The NYT aspires to be a national paper, which makes sense, since it either already has or is never going to get most New Yorkers as print subscribers. But the annual subscription rate, if you live at say 1600 Pennsylvania Avenue, is $769.60, and it’s really hard to get people to pay that kind of money, in the middle of a recession, for a newspaper they’ve lived happily without for all their lives, and which they can get online for free.

So I see the decision to implement a paywall not as an attempt to build a significant revenue stream for the website alongside ad revenues, but rather as an attempt to shore up — and maybe even increase — the print subscriber base. Even a Monday-Friday subscription, at $384.80 a year, brings in much more money than any online subscription ever will. Yes, it probably costs more than that to print and deliver the paper. But for the time being at least, print advertisers are still willing to pay top dollar for a full page in the physical New York Times. And so long as that’s the case, the NYT will do anything to keep its physical circulation numbers as high as it can — even, it seems, if that means dealing a serious blow to

The NY Times plans to follow the Financial Times’ “meter” model — allowing a limited amount of free access, after which users will hit a wall and be asked to pay. Click here to see the FT’s current fee structure.


HAITIAN’S DEAL WITH DEMOCRACY: Seth Lipsky uses Pat Robertson’s “deal with the devil” comment to anchor a Tablet column about Haiti’s US Ambassador Raymond Joseph — who first met Lipsky when they both worked at the Wall Street Journal. Joseph published Haiti Observateur in Brooklyn, the Brooklyn-based French-language Haitian newspaper that was a beacon of Haiti’s democrats, both through the dark Duvalier years, and then through those of Aristide. As for Robertson, “he set Ambassador Joseph up for a riposte that will be remembered.”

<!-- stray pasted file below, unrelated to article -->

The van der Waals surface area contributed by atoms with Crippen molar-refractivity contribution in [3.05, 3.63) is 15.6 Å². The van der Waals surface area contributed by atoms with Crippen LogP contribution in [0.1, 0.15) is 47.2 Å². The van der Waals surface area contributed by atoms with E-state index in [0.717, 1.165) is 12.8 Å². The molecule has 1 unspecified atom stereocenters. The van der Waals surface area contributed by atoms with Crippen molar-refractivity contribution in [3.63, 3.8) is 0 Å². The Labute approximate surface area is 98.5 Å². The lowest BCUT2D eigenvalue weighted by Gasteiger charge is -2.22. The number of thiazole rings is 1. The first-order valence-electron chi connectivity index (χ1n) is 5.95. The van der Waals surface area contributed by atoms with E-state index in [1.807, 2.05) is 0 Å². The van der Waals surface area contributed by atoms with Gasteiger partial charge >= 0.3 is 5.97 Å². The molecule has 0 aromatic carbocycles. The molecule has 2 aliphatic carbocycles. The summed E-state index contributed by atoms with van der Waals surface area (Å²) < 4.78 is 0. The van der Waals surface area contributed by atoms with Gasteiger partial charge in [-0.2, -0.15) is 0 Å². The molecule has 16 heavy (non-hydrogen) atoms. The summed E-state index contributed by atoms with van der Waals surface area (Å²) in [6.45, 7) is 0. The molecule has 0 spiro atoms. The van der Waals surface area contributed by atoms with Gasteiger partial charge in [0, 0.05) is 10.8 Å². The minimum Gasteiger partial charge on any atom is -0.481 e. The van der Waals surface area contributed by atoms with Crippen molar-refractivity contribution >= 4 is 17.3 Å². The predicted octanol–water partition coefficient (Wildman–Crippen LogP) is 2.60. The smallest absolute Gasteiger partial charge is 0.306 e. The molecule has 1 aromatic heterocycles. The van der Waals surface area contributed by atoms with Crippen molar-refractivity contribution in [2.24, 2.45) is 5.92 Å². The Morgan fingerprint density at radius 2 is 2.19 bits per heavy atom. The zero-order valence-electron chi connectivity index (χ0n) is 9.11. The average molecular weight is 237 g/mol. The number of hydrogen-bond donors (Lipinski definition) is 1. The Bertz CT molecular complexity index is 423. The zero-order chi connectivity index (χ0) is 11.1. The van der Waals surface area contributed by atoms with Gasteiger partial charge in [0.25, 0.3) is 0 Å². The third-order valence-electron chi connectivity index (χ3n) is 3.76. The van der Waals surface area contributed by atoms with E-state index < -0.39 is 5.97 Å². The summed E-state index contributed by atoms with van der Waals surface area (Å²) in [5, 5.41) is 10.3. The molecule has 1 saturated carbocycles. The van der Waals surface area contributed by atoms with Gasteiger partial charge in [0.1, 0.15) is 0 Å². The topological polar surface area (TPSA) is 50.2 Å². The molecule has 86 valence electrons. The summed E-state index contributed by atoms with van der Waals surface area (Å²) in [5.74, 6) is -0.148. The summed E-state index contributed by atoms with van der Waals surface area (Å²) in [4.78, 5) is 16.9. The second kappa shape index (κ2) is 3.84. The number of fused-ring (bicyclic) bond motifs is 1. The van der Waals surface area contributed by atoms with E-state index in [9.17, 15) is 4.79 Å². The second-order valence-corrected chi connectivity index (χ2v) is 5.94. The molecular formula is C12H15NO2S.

Ray, himself a devout Christian, did not attack Robertson, or even name him. What he did say, on Rachel Maddow’s MSNBC show, was this: “I would like the whole world to know, America especially, that the independence of Haiti, when the slaves rose up against the French and defeated the French army, powerful army, the U.S. was able to gain the Louisiana territory for 15 million dollars, that’s three cents an acre, that’s 13 states west of the Mississippi, that the slaves’ revolt in Haiti provided America.

“Also the revolt of the rebels in Haiti allowed Latin America to be free. It was from Haiti that Simon Bolivar left with men, boats to go deliver Gran Columbia and the rest of South America. So what pact the Haitians made with the devil has helped the United States become what it is.”

It was a glimpse of a great newspaperman turned diplomat and a reminder, at a time of a crisis, of the history and sacrifices we share with the tragic nation to our south and of at least a part of the logic of the vast humanitarian response that we are witnessing today.


WHICH WAY DOES HE BLOW? A weatherman takes a snow storm’s measure, and his own.